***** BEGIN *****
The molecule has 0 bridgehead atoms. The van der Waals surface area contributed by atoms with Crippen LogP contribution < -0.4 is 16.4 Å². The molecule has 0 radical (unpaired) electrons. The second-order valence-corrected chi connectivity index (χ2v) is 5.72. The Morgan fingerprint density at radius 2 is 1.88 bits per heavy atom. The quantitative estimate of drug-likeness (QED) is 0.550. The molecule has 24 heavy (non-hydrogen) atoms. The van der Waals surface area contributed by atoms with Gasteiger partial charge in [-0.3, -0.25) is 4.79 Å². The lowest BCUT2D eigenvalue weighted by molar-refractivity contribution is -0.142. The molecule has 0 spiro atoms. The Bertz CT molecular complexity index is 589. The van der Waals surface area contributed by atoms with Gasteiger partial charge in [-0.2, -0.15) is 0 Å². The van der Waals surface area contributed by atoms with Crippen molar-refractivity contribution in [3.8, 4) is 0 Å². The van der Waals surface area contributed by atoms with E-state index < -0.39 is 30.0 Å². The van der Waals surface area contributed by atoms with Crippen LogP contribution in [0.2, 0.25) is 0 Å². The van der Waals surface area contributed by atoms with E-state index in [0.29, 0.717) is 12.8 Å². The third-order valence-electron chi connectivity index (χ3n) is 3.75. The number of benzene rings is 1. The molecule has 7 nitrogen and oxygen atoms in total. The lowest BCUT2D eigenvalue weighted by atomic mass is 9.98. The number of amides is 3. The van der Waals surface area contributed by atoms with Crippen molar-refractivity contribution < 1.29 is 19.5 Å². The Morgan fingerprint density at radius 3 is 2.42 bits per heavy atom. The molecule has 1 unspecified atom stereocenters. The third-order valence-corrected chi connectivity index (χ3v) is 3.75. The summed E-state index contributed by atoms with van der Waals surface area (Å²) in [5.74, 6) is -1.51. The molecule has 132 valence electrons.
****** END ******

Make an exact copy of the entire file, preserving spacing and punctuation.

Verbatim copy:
The molecule has 0 bridgehead atoms. The van der Waals surface area contributed by atoms with Crippen LogP contribution < -0.4 is 16.4 Å². The molecule has 0 radical (unpaired) electrons. The second-order valence-corrected chi connectivity index (χ2v) is 5.72. The Morgan fingerprint density at radius 2 is 1.88 bits per heavy atom. The quantitative estimate of drug-likeness (QED) is 0.550. The molecule has 24 heavy (non-hydrogen) atoms. The van der Waals surface area contributed by atoms with Gasteiger partial charge in [-0.3, -0.25) is 4.79 Å². The lowest BCUT2D eigenvalue weighted by molar-refractivity contribution is -0.142. The molecule has 0 spiro atoms. The Bertz CT molecular complexity index is 589. The van der Waals surface area contributed by atoms with Gasteiger partial charge in [-0.2, -0.15) is 0 Å². The van der Waals surface area contributed by atoms with Crippen molar-refractivity contribution in [3.8, 4) is 0 Å². The van der Waals surface area contributed by atoms with E-state index < -0.39 is 30.0 Å². The van der Waals surface area contributed by atoms with Crippen LogP contribution in [0.2, 0.25) is 0 Å². The van der Waals surface area contributed by atoms with E-state index in [0.29, 0.717) is 12.8 Å². The third-order valence-electron chi connectivity index (χ3n) is 3.75. The number of benzene rings is 1. The molecule has 7 nitrogen and oxygen atoms in total. The lowest BCUT2D eigenvalue weighted by atomic mass is 9.98. The number of amides is 3. The van der Waals surface area contributed by atoms with Crippen molar-refractivity contribution < 1.29 is 19.5 Å². The Morgan fingerprint density at radius 3 is 2.42 bits per heavy atom. The molecule has 1 unspecified atom stereocenters. The third-order valence-corrected chi connectivity index (χ3v) is 3.75. The summed E-state index contributed by atoms with van der Waals surface area (Å²) in [5.74, 6) is -1.51. The molecule has 132 valence electrons.